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Thanks for visiting my vintage Hamilton watch blog. I like to restore US-made Hamilton wrist watches back to their original glory and share my experiences with other enthusiasts. Use the "Search" space below if you know what model you're looking for. Feel free to leave polite comments or questions in the spaces provided. Also check out my "watches for sale" on my Etsy site - the link is on the right, just below.

Sunday, March 30, 2014

1955 Automatic K-403

There are 59 different Automatic K-XXX models from the 1950's.  Even more if you consider all the different dial variations, colors, etc.  I have a long way to go if I plan to detail them all on this blog.  Of course, some of them are solid 18K and 14K gold so I will have to dig deep if I ever see those versions for sale.  The gold filled and stainless steel examples are much more in line with my watch allowance.

A good example of the more affordable Automatic K-series watches is the 1955 Automatic K-403.  It was produced for three years.


The K-403 comes in a 10K yellow gold filled case.  Only a white dial with yellow embossed numerals and markers.  The hands are luminous to match the luminous  dots applied to the markers and numbers on the dial.

Behind the dial is a 17 jewel, Swiss-made Hamilton 661 automatic movement - the typical movement in almost all K-series watches from the 1950's.

My K-403 project watch was in decent shape but in need of some care, for sure.  You can see the upper left lug is bent inward and the case has it's fair share of bumps and bruises.  The movement is not running.


I like when the case back is the same material as the bezel.  I don't mind stainless steel backs though - I just prefer when the case back is gold filled to match the front.  A little gentle polishing will make this watch shine brightly.  You can see that a metal bracelet has taken it's toll on the lugs and worn slight grooves into them.


If you follow my blog, you've seen me overhaul lots of 661 movements.  If you've got an eye for detail, you might notice the ratchet wheel screw is missing.  This is the screw that holds the large ratchet wheel into the mainspring barrel arbor.  That screw keeps the ratchet wheel from popping off and releasing all of the mainspring tension.  I'll need to get a replacement in order to complete the overhaul - you wouldn't want to risk running the watch without this screw.


The rotor is easily removed by sliding the toggle switch near the center to the left.  Then the rotor will slip off when it is rotated to the right spot.  Taking the rotor off makes it a little easier to handle the movement when taking it out.

In the shot below, you can see the rotor off to the side and only the rotor carrier is left on the movement.


Well, here's a pleasant surprise!  The ratchet wheel screw in upside down and next to the balance wheel (just left of center).  That would explain why the watch wasn't running - it's the proverbial "wrench in the works" and kept the balance from turning.  That's a good bit of luck!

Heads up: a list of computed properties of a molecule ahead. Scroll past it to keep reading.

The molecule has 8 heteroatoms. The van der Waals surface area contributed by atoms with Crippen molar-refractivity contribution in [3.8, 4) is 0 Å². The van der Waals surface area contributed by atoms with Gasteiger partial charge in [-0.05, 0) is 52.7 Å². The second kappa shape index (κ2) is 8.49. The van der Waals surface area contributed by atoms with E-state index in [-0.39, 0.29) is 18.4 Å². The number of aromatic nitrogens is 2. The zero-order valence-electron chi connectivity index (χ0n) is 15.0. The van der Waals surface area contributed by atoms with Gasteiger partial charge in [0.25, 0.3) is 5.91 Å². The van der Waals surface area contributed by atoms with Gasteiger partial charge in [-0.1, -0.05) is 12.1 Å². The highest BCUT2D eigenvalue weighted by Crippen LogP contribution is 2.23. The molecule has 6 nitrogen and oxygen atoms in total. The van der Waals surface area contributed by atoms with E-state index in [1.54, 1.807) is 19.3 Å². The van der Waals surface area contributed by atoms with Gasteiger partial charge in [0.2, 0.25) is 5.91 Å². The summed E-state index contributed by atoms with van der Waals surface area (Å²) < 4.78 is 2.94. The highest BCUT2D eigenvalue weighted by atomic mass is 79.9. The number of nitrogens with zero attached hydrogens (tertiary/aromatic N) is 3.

The dial is a quality refinish.  The main tell is the word "Automatic" should be slightly curved.  But that's a very minor detail and the rest of the dial details look very nice.


Everything is now cleaned and set out to dry before being reassembled.  I think the hardest part of reassembling a 661 is getting the rotor carrier back into place.  You need to line up four different pivots and there is very little room to fiddle with them and get them in place.


The watch is now running vigorously and tweaking the regulator eventually got it to maintain a nice beat rate.


Putting the hands back on requires looking at them from this angle.  You install them at 12:00 so you know they're synced but you also need to make sure they are parallel to each other and to the dial as well.  As long as they are parallel they won't run into anything and stop the watch.  I haven't put the second hand on yet but it will go on top in the same fashion.


The last step is to put the newly serviced movement back into the case.  Then the rotor can go back on before buttoning it all back up.


Here's the finished project watch, all polished  and looking great.  I was able to bend the lugs back into proper position.  I can't do much about the wear to the lugs but I think the watch looks great - it is over 50 years old, after all.


2 comments:

  1. I have what appears to be a K-403 with the same lugs and size, but with a black dial and a different number configuration which includes gold 2,4 8, 10, and 12 Arabic numbers and teardrop hashmarks at the other numbers. There is also a gold dotted track between "Hamilton" at the upper part of the dial and "Automatic" on the lower part and the hour numbers or hashmarks. Was this a manufactured model or is this an altered re-dial?

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    Replies
    1. It could be a K-401 or a K-402. They are very similar and the dials are as you describe. The shape of the numbers is important.

      http://www.hamiltonchronicles.com/2013/06/1955-automatic-k-402.html

      Or you could have a K-401, K-402 or even K-453 dial in a K-403 case.

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